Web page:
How do we learn?
People learn in such a variety of ways. There are some people, like myself, who learn through trying and failing. Some, on the other hand, read to learn. Some can learn from what others advise them to do. Take a moment to consider how you used to learn in school or how you learn to perform a new task in your workload. Did you make notecards? Did you read through all the chapters in your manual or textbook? I’m betting you can learn to deal with your failures in the same way. Writing out what you did wrong or having someone you work with tell you what you did wrong can provide you with the opportunity to really learn about the situation that lead to your failure. Looking at this after evaluating the emotional impact of failure allows you to be aware of your emotions, but gives you the opportunity to try and consider the shortcoming from more of a logical perspective.
How can we develop strategies?
The best cure for a broken heart and analysis of our failures is a plan to move forward. Take what you learned from your reflections and feelings about your failure then ensure you take the appropriate measures to prevent them from happening again. This, at times, can be easier said than done. Personally, throughout college, I was a terrible student. I’d read, try, then study until I cried, however, it wasn’t until I approached the act of applying knowledge strategically that I saw improvement in my grades. I considered what I was doing wrong, applied learning strategies, and came back on top. The best way I found myself developing study strategies that transformed my work was by seeking help from someone else. Don’t be afraid to run your business strategies by others, it helps you get feedback that you not only need, but feedback that will help you grow as a strategist. Then, you implement these strategies you come up with in order to…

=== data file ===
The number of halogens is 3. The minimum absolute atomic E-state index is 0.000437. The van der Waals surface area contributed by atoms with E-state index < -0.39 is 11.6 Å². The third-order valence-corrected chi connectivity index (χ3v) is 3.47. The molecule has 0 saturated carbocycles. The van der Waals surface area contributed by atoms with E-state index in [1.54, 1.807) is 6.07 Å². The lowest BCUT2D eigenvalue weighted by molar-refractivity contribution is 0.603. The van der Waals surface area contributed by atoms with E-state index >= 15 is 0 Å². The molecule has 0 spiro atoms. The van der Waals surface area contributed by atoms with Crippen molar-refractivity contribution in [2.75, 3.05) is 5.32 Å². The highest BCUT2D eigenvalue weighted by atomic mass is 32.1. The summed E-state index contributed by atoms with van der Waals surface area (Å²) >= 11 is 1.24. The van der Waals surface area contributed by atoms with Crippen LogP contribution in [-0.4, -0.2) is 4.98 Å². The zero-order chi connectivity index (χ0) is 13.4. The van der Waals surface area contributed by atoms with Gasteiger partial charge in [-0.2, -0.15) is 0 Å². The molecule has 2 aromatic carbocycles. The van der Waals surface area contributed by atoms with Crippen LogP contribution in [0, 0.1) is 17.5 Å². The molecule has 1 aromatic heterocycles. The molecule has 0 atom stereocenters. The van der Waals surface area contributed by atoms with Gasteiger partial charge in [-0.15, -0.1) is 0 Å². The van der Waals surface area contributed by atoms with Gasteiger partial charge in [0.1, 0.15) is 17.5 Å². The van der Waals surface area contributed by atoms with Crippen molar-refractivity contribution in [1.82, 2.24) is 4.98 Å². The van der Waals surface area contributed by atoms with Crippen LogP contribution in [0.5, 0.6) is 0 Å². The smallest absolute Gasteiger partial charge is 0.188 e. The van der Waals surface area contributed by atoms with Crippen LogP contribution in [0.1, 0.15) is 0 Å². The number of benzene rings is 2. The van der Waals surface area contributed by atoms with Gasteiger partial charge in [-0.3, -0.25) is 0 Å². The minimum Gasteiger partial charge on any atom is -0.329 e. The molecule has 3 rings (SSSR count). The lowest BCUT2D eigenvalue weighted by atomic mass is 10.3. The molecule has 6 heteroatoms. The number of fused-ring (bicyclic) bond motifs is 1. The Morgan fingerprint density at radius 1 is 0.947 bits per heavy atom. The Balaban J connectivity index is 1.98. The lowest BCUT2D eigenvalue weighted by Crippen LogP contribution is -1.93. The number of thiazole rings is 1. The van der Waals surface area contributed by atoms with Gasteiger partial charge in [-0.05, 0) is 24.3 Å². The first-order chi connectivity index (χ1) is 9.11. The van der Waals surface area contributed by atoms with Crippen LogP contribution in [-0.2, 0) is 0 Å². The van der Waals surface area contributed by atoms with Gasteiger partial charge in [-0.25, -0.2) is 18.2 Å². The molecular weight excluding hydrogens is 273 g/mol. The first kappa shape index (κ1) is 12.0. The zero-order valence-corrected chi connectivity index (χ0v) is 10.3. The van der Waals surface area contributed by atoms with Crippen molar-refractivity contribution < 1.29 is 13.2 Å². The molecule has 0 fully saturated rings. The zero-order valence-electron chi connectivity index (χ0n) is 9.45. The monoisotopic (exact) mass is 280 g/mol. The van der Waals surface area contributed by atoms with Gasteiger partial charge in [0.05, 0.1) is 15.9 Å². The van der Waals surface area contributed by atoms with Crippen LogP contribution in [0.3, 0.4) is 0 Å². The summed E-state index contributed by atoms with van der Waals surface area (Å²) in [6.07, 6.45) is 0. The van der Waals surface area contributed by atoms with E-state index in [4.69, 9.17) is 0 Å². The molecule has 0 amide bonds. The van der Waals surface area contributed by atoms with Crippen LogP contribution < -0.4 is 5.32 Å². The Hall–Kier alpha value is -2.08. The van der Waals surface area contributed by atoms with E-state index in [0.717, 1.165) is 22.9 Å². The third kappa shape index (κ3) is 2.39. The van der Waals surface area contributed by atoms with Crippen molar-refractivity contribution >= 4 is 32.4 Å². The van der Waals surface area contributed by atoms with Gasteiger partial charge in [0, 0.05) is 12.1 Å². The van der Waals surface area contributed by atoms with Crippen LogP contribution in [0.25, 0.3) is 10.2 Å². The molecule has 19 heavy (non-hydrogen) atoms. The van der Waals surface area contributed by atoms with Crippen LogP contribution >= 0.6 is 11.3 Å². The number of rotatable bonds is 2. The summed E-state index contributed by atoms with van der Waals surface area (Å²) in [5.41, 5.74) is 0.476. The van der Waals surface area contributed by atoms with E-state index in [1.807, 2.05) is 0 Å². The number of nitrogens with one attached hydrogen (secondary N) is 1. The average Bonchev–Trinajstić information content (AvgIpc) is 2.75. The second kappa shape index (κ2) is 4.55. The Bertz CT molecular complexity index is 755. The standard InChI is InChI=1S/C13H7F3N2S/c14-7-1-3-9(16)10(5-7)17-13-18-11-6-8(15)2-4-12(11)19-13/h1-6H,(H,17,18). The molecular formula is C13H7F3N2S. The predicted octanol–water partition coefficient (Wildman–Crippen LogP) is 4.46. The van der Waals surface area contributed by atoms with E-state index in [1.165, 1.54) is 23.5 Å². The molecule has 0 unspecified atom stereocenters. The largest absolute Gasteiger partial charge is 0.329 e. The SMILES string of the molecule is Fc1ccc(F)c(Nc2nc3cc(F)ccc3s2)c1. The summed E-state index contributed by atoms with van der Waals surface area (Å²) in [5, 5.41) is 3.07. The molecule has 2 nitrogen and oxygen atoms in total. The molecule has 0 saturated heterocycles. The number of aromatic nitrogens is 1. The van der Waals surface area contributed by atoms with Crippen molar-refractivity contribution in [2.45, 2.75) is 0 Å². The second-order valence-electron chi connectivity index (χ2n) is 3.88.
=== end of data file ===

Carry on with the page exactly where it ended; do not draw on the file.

Finally Push Through That Failure
Moving forward from loss or mistakes can be tricky, but it’s important to remember the process that took you to get to where you are today. Be sure to have a grateful attitude towards every single person that was there for you through your failures. Also adopt gratitude for your failures-this will help you look forward at what’s ahead of you since you can leave the past fully with a glad heart. Many don’t choose to deal with their failures, allow failures to consume them, or let their failures define them, but by feeling, learning, strategizing, and moving past the situation, you’ll develop a better business mind that will be unafraid to face the next obstacle laid out in front of you.
We have a free worksheet that you can use when approaching failure in the future. It includes a step by step evaluation of how you can handle your failure using the ideas mentioned in the blog post.